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Forward collision warning (FCW) and autonomous emergency braking (AEB): why they are essential?

Forward collision warning (FCW) is a vehicle technology that warns the driver if it detects there’s a risk of a crash. Autonomous emergency braking (AEB) takes this one step further by also braking if the driver doesn’t respond to the forward collision warning. They are the best technological solution to reducing crashes since electronic stability control.

The types of crashes that FCW and AEB prevent are general inattention (distraction) crashes; they won’t prevent you from sliding off the road if you’ve taken a corner too fast. It’s easy to become distracted as there are a lot of things vying for our attention such as our personal feelings, the amount of clutter on the roads, talking to a passenger, etc. FCW and AEB act as an extra pair of eyes to watch for danger, and a backup plan if you still fail to respond.

The process for evaluating danger on the road

As we gain more experience behind the wheel we come across situations we learn from. The vast majority of these are benign and fall into four categories:

  1. being told by someone else
  2. deducing an outcome for yourself
  3. watching another person learn from a mistake (e.g. nearly have an accident)
  4. learning from your own mistakes (e.g. nearly having an accident)

So, it’s obviously more risky for new drivers who don’t have experience, and that’s one of the reasons why they tend to crash more.

When we see a potential danger unfolding, our brains have to make some judgments such as:

  • Have you seen or experienced a similar situation in the past, and what were the actions and results
  • Can you recognise an obvious danger using common sense (e.g. you may not have seen an escaped zoo elephant in the road, but it’s obvious that it could present a problem in the very near future)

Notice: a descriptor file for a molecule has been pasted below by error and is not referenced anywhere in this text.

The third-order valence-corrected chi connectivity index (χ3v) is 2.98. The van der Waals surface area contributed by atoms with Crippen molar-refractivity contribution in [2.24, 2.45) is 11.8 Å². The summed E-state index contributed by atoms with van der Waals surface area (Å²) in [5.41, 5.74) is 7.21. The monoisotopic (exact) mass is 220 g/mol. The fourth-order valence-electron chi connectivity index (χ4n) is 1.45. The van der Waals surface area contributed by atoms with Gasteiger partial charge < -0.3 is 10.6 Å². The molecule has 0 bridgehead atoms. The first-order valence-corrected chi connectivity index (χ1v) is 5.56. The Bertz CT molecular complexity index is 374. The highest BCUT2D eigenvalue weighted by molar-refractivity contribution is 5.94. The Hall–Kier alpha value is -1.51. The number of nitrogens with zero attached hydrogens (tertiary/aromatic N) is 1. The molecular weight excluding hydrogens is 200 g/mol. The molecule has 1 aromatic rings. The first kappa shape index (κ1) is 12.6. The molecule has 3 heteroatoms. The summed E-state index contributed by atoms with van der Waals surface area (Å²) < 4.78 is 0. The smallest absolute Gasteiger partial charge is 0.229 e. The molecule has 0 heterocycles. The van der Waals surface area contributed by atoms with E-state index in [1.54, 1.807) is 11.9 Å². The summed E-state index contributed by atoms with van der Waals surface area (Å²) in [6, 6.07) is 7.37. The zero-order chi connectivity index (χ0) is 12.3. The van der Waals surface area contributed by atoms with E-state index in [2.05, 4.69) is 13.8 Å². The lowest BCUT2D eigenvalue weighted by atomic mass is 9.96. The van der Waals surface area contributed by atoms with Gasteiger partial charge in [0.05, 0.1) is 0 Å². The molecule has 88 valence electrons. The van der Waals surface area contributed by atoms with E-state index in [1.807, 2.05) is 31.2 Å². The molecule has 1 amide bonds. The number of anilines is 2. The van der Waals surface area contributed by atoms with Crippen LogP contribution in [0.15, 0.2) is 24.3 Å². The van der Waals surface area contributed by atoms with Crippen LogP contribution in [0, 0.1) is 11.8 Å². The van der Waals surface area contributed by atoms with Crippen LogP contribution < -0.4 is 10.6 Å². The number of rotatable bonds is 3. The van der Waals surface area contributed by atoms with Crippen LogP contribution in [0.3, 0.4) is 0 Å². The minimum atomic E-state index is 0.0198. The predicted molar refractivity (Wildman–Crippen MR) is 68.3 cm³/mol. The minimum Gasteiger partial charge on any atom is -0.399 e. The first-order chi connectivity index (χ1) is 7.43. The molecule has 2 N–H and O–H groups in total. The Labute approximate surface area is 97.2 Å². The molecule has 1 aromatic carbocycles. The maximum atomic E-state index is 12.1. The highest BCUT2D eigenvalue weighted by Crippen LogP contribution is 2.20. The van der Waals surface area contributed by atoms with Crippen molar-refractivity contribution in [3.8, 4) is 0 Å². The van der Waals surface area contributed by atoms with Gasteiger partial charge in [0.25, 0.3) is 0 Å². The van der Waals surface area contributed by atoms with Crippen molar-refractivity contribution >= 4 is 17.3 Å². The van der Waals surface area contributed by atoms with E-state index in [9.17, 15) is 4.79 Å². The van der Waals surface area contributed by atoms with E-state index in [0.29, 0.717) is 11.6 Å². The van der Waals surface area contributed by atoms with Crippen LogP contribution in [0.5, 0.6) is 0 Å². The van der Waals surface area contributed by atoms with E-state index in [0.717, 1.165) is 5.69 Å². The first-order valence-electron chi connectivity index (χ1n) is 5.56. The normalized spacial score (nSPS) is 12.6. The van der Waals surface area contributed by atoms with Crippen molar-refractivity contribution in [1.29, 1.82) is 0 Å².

• What is your situation (e.g. how fast are you travelling, what type of road surface, etc)
  • What is the appropriate action to take (brake, swerve, brake and swerve, nothing, accelerate, etc)

Reaction time

While our brains are evaluating these inputs we continue to travel towards the hazard. The amount of time you take from first seeing the hazard to taking action is the reaction time. Typically this is between 1-2 seconds depending on your age and experience. Younger people might have faster general reactions but not the experience to make the decision quickly enough, while older people have slower reactions but more experience.

At 70mph we’re covering 31.3 metres per second. Therefore if there’s an incident ahead on the motorway, you’ll cover at least 31.3 metres and probably more like 60 metres before your foot even hits the brake. From 70mph it could take upwards of 90 metres to stop, meaning your total stopping distance will be around 150m. If AEB can shave a second off your reaction time, you’ll have 31.3m extra to play with and that could mean the difference between hitting the obstacle at around 35mph, or stopping completely.

How to FCW and AEB work?

Radar, cameras or a mixture of both are used to look ahead and determine what is happening. Some systems will look ahead 200m and can identify a potential issue well in advance of the average driver.

Both systems are becoming common on cars because they are needed to score a maximum EuroNCAP crash test score, and also have been introduced on trucks and buses.

What are FCW and AEB’s limitations?

  • AEB doesn’t necessarily react much quicker than you could as it’ll warn you first and will only brake as a last resort
  • The technology doesn’t know the condition of your tyres and suspension, and therefore your overall braking ability
  • The technology doesn’t know how much grip the road surface has; if it’s wet then your stopping distance will be longer
  • City environments with lots of other vehicles and pedestrian traffic can cause false triggering occasionally
  • Camera-based technology won’t work well in heavy fog and rain, or if your windscreen is dirty
  • Neither technology can warn you if you’re approaching a corner too fast.

Here’s how autonomous emergency braking works:

Darren has owned several companies in the automotive, advertising and education industries. He has run driving theory educational websites since 2010.

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